Predictors for Readmission up to 1 Year Following Hip Fracture


1 Department of Orthopedics, Musgrave Park Hospital, Stockman’s Lane Belfast, Northern Ireland

2 Department of Trauma and Orthopedics, Altnagelvin Hospital, County Londonderry, Northern Ireland



At Altnagelvin, a district general hospital in Northern Ireland, we have observed that a significant number of hip fracture admissions are later readmitted for treatment of other medical conditions. These readmissions place increasing stress on the already significant burden that orthopedic trauma poses on national health services.

The aim of this study was to review a series of consecutive patients managed at our unit at least 1 year prior to the onset of the study. Also, we aimed to identify predictors for raised admission rates following treatment for hip fracture.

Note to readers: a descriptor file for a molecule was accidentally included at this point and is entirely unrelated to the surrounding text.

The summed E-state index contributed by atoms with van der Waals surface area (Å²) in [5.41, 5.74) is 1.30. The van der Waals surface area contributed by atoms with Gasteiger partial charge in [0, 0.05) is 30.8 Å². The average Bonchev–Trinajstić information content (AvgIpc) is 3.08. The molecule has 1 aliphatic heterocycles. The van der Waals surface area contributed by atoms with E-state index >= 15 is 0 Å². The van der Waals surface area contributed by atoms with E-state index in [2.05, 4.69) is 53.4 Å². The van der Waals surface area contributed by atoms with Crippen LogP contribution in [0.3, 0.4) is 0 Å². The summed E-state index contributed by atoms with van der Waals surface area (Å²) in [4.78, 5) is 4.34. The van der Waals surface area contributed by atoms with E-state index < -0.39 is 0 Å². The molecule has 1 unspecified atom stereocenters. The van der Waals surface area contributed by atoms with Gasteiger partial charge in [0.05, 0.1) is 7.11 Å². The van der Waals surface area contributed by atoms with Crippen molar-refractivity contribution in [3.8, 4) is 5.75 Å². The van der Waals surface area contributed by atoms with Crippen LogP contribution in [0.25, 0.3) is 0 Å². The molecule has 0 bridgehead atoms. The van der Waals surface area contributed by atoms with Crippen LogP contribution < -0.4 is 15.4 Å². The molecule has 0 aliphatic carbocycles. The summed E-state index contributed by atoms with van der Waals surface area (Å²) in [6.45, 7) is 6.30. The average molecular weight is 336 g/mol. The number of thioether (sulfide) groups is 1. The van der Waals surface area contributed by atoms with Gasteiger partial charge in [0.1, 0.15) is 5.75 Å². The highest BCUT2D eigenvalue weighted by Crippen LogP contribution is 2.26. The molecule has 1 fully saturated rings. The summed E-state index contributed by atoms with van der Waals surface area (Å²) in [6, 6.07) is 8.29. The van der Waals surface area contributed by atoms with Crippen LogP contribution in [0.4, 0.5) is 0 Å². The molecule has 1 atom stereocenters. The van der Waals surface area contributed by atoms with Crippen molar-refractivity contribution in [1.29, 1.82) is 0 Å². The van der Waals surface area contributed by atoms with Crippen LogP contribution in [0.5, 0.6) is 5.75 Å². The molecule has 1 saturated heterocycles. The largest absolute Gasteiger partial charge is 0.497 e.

Patients and Methods
We reviewed a prospective fracture database and online patient note system for patient details, past medical history, discharge destination and routine blood tests for any factors that may influence readmission rates up to 1 year. Data were analyzed using SPSS software.

Over 2 years, 451 patients were reviewed and 23 were managed conservatively. There was a 1-year readmission rate of 21%. Most readmission diagnoses were medical including bronchopneumonia, falls, urosepsis, cardiac exacerbations and stroke. Prolonged length of stay and discharge to a residential, fold or nursing home were found to increase readmission rate. Readmission diagnoses closely reflected the perioperative diagnoses that prolonged length of stay. Increased odds radio and risk of readmission were also found with female gender, surgery with a cephalomedullary nail, hip hemiarthroplasty or total hip replacement, time to surgery < 36 hours, alcohol consumption, smoking status, Hb drop > 2 g/dL and also if a blood transfusion was received.

Our results indicate that hip fracture treatment begins at acute fracture clerk in, with consideration of comorbid status and ultimate discharge planning remaining significant predictors for morbidity and subsequent readmission.